‘Barbie and Oppenheimer’ was a box office hit

Film business life!

Greta Gerwig’s “Barbie” and Christopher Nolan’s Nuclear War “Oppenheimer” blew previous pre-release projections into the stratosphere at the weekend box office to collect a staggering total of $235.5 million in the US and Canada, a staggering total that sent a clear message to Hollywood: If you want to control culture, you must give moviegoers something new — not just a thread.

“Original storytelling has turned out the right way in a really cool way,” said Richard L. Gelfond, CEO of IMAX, which accounts for 26 percent of the “Oppenheimer” blockbuster in North America. “These movies weren’t sequels that looked like the last installment in a long-running franchise. You might say people noticed.”

The huge turnout indicated that Hollywood had finally recovered from the pandemic. Finally, the North American multiplexes had their biggest opening weekend since the arrival of “Avengers: Endgame” in April 2019. “Barbie” and “Oppenheimer” contributed to the domestic box office to about $302 million in total ticket sales for the weekend, with films like “Mission: Impossible – Dead Reckoning Part One” and “Sound of Freedom” contributing to the balance.

“Barbie,” a feminist statement wrapped in hot pink gum, has sold an estimated $155 million in tickets in domestic theaters, according to Comscore, which compiles box office data. The PG-13 comedy has taken in an additional $182 million overseas. The movie “Barbie” was released by Warner Bros. And it cost $145 million to make, excluding marketing expenses, which were substantial.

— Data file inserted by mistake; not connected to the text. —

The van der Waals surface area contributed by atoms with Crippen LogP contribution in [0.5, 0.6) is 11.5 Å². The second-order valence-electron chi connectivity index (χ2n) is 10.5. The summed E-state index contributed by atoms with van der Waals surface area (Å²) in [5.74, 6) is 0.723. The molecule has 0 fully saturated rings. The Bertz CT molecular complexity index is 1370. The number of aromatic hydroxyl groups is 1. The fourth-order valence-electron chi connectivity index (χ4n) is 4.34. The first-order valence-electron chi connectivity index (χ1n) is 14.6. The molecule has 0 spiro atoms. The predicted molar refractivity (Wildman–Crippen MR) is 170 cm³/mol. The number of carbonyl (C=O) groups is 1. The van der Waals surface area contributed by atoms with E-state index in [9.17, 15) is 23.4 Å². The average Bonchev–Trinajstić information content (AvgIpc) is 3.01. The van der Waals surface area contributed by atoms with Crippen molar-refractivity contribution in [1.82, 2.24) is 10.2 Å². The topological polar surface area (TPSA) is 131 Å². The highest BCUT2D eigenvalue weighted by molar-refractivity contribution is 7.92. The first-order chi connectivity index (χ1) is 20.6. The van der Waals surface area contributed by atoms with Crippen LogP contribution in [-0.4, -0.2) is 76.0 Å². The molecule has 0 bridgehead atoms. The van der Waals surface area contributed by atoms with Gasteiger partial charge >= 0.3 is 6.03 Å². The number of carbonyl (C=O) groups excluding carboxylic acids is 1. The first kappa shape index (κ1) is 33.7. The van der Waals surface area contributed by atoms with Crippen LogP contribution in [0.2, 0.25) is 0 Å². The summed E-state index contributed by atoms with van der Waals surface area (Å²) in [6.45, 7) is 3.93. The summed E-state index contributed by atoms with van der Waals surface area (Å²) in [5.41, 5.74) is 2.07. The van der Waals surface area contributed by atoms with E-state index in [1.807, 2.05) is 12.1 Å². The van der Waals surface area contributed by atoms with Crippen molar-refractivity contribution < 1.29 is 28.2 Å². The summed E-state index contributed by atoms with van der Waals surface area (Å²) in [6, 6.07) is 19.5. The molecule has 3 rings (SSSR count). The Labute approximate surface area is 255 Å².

Box office analysts, who use complex formulas to predict ticket sales, had expected “Barbie” to collect about $110 million in the United States and Canada. Concerned that the film might fall short of expectations, as several large releases have recently, including Mission: Impossible – Dead Reckoning Part 1, Warner Bros. projected $75 million.

It ended up as the biggest opening of Gerwig’s career, by shooting, cementing her status as one of Hollywood’s youngest filmmakers — directors who mainstream ticket buyers consider to offer a solo work. (Jordan Peele is another bunch, along with more established ones like Nolan and JJ Abrams.) Gerwig, who wrote the script for the comedy “Barbie” with partner Noah Baumbach, previously directed “Little Women” (2019) and “Lady Bird” (2017). She has been nominated for three Academy Awards.

It was also the biggest opening ever for a female director, surpassing Captain Marvel, which was co-directed by Anna Bowden and grossed $153.4 million in initial ticket sales in 2019.

David Gross, a film consultant who publishes A.I the news on box office numbers. “No comedy of any kind opened higher than $85.9 million over a three-day weekend.”

Barbie arrived as a full-blown cultural event, with thousands of moviegoers covering themselves in pink for screenings, memes of the dolls flooding social media and marketers (sometimes embarrassingly) splurging on the moment. The audience was 65 percent female. “For a movie this pink, you’d expect the audience to be closer to 90 percent female—we’ve got a lot of guys,” said Jeff Goldstein, Warner Bros.’s president of domestic distribution. “It exploded everywhere: big markets, small markets, coast to coast.”